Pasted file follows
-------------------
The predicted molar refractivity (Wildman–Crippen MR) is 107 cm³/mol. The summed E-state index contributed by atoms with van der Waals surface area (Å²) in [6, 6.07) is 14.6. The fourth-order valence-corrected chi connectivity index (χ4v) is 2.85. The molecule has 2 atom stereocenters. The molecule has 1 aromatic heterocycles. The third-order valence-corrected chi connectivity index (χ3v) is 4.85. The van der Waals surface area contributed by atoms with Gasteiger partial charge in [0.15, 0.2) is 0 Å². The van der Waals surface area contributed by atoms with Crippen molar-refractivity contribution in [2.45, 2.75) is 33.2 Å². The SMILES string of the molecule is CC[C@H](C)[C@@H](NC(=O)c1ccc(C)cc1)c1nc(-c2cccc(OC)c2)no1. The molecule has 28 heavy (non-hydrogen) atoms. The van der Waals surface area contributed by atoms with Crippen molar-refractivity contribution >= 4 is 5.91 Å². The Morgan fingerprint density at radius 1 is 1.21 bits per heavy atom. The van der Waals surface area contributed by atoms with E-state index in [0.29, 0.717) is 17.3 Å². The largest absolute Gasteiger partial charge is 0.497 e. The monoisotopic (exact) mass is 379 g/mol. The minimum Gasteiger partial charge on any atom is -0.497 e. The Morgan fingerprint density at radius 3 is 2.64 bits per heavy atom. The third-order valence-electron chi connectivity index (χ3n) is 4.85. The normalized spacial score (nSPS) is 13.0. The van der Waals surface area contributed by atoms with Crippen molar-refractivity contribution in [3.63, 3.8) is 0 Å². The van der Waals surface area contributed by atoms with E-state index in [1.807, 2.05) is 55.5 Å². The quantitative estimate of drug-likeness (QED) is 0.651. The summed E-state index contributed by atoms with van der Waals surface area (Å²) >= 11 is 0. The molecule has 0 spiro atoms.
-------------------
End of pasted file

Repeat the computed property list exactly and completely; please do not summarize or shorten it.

The predicted molar refractivity (Wildman–Crippen MR) is 107 cm³/mol. The summed E-state index contributed by atoms with van der Waals surface area (Å²) in [6, 6.07) is 14.6. The fourth-order valence-corrected chi connectivity index (χ4v) is 2.85. The molecule has 2 atom stereocenters. The molecule has 1 aromatic heterocycles. The third-order valence-corrected chi connectivity index (χ3v) is 4.85. The van der Waals surface area contributed by atoms with Gasteiger partial charge in [0.15, 0.2) is 0 Å². The van der Waals surface area contributed by atoms with Crippen molar-refractivity contribution in [2.45, 2.75) is 33.2 Å². The SMILES string of the molecule is CC[C@H](C)[C@@H](NC(=O)c1ccc(C)cc1)c1nc(-c2cccc(OC)c2)no1. The molecule has 28 heavy (non-hydrogen) atoms. The van der Waals surface area contributed by atoms with Crippen molar-refractivity contribution >= 4 is 5.91 Å². The Morgan fingerprint density at radius 1 is 1.21 bits per heavy atom. The van der Waals surface area contributed by atoms with E-state index in [0.29, 0.717) is 17.3 Å². The largest absolute Gasteiger partial charge is 0.497 e. The monoisotopic (exact) mass is 379 g/mol. The minimum Gasteiger partial charge on any atom is -0.497 e. The Morgan fingerprint density at radius 3 is 2.64 bits per heavy atom. The third-order valence-electron chi connectivity index (χ3n) is 4.85. The normalized spacial score (nSPS) is 13.0. The van der Waals surface area contributed by atoms with Crippen molar-refractivity contribution in [3.63, 3.8) is 0 Å². The van der Waals surface area contributed by atoms with E-state index in [1.807, 2.05) is 55.5 Å². The quantitative estimate of drug-likeness (QED) is 0.651. The summed E-state index contributed by atoms with van der Waals surface area (Å²) >= 11 is 0. The molecule has 0 spiro atoms.